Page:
Isgur: Well, let me use a more concerning example. I have worked on cases where defendants, including one who was on death row, [were] framed. Prosecutors and police don’t frame people who they believe to be innocent — at least I have not seen that happen. They hide evidence or manufacture evidence against people they believe to be guilty. I have no doubt in reading all of this that they truly believed that this was true and it was just a matter of proving it. They were not using these investigative techniques against innocent people …

French: Well, let me make another argument for my theory about the malignancy of the Steele Dossier … If you look at the alacrity with which the ratcheted up the effort to get the Carter Page FISA after they got the Steele Dossier — I have long thought that what the Steele Dossier did effectively was create the blueprint of what they were going to prove ….

David French and Sarah Isgur in the inaugural episode of the new Advisory Opinions podcast from The Dispatch.

I think French and Isgur are right (and that their new podcast is very promising — better than one French did with Alexandra DeSanctis, not a lawyer, at NRO), and I think so largely for my convictions about human nature — essentially what Isgur says about prosecutors and police.

I also coincidentally read a review of Clint Eastwood’s new movie Richard Jewel that posits that it has no heroes and no villains — just ordinary people doing their jobs (and making life hellish for an innocent oddball). Then I read another that makes it a parable of the Russiagate investigation, with Trump being the oddball who ipso facto was guilty.

That Trump seemed such an oddball that he must be guilty (and that “oddball” is massively understated) rings emotionally true, but I’ll withhold judgment on whether Clint Eastwood is so clairvoyant that he’d make a parable based on Trump’s innocence, which was not then manifest (even if you think it is now).

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Sailing on the sea of this present life, I think of the ocean of my many offenses; and not having a pilot for my thoughts, I call to Thee with the cry of Peter, save me, O Christ! Save me, O God! For Thou art the lover of mankind.

(From A Psalter for Prayer)

You can read most of my more impromptu stuff at here. It should work in your RSS aggregator, like Feedly, should you want to make a habit of it.

Liberal gerrymandering

I may have found a website that’s very relevant to a current preoccupation of mine: Postliberal Thought. For instance, apropos of my particular concern for religious freedom, what if the very definition of “religion” in our liberal order is gerrymandered in favor or the state waxing, religion waning?

To think that the liberal state allows for “freedom of religion” in some sort of metaphysical sense is quaint. In fact, the State is indifferent to particular religions because they operate within the stability of the juridical, public category of “religion,” and such variations are by definition socially irrelevant …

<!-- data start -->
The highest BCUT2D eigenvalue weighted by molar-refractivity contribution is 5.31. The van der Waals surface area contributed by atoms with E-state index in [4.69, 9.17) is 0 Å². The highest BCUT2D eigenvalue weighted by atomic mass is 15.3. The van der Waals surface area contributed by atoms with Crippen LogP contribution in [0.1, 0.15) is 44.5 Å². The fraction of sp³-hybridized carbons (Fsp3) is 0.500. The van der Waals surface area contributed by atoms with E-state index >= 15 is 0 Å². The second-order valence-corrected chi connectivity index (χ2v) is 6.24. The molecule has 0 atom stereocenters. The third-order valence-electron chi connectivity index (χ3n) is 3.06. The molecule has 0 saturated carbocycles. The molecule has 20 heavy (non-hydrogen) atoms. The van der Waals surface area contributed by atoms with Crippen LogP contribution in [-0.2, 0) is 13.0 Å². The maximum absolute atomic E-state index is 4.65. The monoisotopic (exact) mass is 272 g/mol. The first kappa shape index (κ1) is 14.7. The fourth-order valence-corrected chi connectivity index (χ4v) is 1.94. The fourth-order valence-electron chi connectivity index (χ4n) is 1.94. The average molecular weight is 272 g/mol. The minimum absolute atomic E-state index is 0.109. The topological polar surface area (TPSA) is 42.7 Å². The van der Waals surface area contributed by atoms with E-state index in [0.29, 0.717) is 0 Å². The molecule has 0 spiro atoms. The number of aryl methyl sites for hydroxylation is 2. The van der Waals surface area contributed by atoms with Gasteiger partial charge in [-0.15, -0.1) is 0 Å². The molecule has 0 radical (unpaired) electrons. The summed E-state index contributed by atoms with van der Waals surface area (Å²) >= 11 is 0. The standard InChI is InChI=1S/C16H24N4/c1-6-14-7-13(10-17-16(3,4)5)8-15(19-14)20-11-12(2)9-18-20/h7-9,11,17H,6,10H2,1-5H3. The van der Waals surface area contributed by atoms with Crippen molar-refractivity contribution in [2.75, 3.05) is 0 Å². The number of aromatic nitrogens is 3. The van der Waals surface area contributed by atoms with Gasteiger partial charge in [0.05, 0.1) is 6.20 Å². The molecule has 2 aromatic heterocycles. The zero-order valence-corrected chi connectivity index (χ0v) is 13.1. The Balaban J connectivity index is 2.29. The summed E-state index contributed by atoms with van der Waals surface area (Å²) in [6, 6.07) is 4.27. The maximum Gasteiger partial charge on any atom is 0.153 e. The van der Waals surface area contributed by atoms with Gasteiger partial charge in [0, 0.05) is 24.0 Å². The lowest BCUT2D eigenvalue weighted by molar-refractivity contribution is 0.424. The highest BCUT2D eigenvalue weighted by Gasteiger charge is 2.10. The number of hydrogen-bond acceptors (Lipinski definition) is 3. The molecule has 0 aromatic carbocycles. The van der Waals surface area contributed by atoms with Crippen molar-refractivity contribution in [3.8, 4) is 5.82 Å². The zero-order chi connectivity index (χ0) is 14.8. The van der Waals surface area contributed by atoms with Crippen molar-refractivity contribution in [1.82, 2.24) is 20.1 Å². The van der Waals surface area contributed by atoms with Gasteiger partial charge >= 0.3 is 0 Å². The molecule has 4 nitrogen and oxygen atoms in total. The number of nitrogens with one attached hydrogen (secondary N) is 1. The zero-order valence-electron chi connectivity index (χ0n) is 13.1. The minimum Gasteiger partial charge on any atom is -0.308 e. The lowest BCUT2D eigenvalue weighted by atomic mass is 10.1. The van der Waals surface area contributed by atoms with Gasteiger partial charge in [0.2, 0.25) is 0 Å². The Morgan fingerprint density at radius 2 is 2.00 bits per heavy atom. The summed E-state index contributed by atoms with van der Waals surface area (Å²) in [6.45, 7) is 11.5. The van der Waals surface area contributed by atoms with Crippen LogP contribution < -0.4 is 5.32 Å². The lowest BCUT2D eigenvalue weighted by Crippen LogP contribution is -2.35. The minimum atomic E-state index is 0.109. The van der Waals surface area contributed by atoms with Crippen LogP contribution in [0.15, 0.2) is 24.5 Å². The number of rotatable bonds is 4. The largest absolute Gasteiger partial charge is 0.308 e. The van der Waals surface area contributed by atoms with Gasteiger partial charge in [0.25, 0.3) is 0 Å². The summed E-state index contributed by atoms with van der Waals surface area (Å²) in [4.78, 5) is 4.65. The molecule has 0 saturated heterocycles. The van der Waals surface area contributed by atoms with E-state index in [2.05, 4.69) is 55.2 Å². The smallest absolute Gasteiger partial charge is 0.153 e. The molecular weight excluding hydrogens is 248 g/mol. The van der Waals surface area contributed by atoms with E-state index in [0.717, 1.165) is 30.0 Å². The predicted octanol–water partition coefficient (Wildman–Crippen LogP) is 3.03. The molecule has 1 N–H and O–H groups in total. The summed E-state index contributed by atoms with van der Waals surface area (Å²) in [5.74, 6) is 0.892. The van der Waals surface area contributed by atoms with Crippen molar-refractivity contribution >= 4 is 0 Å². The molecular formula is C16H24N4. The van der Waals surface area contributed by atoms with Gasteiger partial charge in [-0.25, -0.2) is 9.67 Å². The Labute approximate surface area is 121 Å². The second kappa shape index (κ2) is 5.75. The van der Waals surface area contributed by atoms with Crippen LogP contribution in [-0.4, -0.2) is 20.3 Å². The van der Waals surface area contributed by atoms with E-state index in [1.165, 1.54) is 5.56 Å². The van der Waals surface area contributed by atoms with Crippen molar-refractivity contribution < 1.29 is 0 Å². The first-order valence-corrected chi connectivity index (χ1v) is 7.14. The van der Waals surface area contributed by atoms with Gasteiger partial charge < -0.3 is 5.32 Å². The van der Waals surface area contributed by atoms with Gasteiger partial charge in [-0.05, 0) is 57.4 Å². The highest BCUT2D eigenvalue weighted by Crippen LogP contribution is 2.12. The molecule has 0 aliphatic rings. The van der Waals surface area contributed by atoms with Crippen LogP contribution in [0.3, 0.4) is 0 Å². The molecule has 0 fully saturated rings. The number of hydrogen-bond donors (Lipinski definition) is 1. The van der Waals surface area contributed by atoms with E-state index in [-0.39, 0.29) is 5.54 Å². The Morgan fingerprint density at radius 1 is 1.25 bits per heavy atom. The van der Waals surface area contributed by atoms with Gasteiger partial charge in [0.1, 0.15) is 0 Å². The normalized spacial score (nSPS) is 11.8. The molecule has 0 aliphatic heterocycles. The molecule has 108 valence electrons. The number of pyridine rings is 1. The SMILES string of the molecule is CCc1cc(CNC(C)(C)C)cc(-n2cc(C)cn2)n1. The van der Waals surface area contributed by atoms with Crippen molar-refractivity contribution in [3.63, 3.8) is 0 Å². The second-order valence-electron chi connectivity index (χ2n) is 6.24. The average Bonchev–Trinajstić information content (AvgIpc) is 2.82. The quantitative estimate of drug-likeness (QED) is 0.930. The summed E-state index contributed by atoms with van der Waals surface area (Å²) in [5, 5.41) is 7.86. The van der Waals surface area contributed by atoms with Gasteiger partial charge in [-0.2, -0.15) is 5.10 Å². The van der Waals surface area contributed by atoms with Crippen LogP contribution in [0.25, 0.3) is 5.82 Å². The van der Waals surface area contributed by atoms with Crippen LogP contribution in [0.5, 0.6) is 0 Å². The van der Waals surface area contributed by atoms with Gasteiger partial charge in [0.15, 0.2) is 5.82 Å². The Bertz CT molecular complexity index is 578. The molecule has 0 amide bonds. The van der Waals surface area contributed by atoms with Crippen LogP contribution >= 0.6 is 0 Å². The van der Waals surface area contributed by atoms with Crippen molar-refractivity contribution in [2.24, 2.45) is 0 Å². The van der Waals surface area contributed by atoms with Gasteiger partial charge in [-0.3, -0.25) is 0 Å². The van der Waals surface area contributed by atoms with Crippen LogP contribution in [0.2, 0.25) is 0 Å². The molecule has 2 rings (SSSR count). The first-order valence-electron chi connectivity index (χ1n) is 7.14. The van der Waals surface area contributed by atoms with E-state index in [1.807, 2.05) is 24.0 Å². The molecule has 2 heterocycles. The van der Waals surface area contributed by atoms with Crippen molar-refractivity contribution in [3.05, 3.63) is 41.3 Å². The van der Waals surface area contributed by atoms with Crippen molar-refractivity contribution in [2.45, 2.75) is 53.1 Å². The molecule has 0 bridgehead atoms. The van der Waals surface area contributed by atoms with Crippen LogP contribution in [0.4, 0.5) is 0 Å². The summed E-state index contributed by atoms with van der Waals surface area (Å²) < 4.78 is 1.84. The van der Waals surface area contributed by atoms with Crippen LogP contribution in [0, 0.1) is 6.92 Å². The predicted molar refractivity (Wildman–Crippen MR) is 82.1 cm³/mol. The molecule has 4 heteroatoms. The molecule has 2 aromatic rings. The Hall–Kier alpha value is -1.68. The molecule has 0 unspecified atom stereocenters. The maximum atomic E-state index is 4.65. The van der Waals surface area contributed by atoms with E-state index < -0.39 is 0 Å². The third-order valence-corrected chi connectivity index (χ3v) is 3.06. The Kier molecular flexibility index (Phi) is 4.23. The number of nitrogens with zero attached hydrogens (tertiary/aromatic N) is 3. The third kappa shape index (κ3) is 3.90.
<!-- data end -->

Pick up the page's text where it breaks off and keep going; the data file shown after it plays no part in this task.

Within late liberalism, then, one has freedom of religion precisely to the extent that the State has defined religious content, per se, as not mattering to its order; as something private and so indifferent, like one’s favorite color. As soon as this is not the case, as soon as an opinion or action is understood to impinge on the rights of other legal personae or to affect their public options, these opinions or actions cease to be considered properly religious and are therefore eligible for regulation by the State, a phenomenon clearly on display in State action against bakers or florists who decline to participate in same-sex weddings …

It is imperative that we recognize the tautological nature of this discourse … “The secular” is really nothing more than a name for societies that use or operate “religion” in this manner – as a kind of holding pen for these private, personal actions that do not yet affect the State.

Within late liberalism, then, religions are simply voluntary associations relevant to particular aspects of their members’ private lives. As soon as a religion verges into non-religious aspects of members’ private lives, it becomes a cult; if it verges into coercion, it becomes a terrorist organization; if it mobilizes for political action it becomes a political party; and if it starts manufacturing and selling goods, it becomes a business. In a liberal order, these actions are generally understood as perversions because within its categorical schema the content of religion doesn’t belong in certain aspects of the private or in the public realms of politics or economics. So, liberal States tend to effectively outlaw such perversions. Or else, they must redefine the public to include them and the religious to exclude them … Hospitals matter socially and so they simply cannot be, in essence, religious – and so they must be eligible for direct state regulation. Such constant redefinition is the ongoing project of liberalism’s discourse on religious liberty which is necessarily as much about defining religion and keeping it in its proper private realm as it is about protecting it from public disturbance. The late liberal notion of religious liberty is ultimately about the maintenance of the irrelevance of the “religion” category itself. Religion is by definition free and can be identified as whatever we are free to do.